Intel - Haswell processors

Computers play a very important role not only for browsing the Internet, creating different documents or engineering systems. They need to perform fast in advanced protection, automation and control related applications that may impose high-speed computational and graphics support requirements.

Intel recently released under the code name Haswell the fourth generation of its Core i-series processors found in nearly every laptop, desktop, and (Windows) tablet on the market. The last generation, code-named "Ivy Bridge," was released mid-2012.

The newest CPUs come in a variety of types: desktop-based quad-core processors, dual-core mainstream processors, lower-power longer-battery-life ultrabook processors, and processors aimed specifically at tablets.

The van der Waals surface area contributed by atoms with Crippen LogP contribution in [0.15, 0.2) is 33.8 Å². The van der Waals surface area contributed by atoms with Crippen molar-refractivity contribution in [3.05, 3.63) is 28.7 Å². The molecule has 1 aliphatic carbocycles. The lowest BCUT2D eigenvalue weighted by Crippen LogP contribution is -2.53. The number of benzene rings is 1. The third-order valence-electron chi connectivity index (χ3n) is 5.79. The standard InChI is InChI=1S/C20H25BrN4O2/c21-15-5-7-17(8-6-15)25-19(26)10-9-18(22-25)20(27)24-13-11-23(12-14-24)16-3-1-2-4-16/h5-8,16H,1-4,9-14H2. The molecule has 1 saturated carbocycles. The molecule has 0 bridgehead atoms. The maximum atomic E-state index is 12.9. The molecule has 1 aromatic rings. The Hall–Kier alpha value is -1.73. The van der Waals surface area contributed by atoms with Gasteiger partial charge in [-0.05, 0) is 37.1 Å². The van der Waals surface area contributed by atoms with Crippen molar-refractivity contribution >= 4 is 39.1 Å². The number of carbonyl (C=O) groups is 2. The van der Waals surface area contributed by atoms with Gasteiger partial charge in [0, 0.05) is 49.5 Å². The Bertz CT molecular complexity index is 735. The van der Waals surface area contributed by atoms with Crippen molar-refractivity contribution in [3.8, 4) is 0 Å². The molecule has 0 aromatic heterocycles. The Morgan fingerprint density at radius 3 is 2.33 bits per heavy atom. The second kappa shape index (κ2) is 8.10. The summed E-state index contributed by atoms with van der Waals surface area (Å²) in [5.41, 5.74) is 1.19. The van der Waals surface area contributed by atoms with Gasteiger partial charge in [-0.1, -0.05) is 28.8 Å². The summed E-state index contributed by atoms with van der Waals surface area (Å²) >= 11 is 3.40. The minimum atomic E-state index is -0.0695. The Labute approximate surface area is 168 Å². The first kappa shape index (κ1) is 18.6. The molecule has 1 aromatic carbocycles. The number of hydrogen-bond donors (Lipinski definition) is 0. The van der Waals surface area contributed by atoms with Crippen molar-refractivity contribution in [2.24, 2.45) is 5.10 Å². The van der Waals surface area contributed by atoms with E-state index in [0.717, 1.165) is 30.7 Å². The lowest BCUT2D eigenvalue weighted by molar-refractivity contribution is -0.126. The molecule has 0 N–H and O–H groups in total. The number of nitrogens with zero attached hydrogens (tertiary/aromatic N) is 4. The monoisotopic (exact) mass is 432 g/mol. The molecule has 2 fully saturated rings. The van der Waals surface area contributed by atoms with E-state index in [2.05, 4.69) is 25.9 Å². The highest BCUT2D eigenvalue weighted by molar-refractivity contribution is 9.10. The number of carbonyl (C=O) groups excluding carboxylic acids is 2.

They are still all Core i3(slowest), i5, and i7 (fastest) processors, with a variety of speeds and types for each. To know if the computer that you have is using "Haswell" you need to make sure that the first number after the "i7" or "i5" is a 4, as in "Core i7-4650U." If it were an older third-gen processor, that four-digit number would start with a 3.
Intel has also created four classes of mobile processor based on PC type: "H" for high-end quad-core processors, "M" for mainstream quad-core and dual-core laptops and some desktops, "U" for lower-power ultrabooks, and "Y" for super-low-power tablets and detachable hybrids. It's confusing, but that's why we compare different PCs with benchmark tests.
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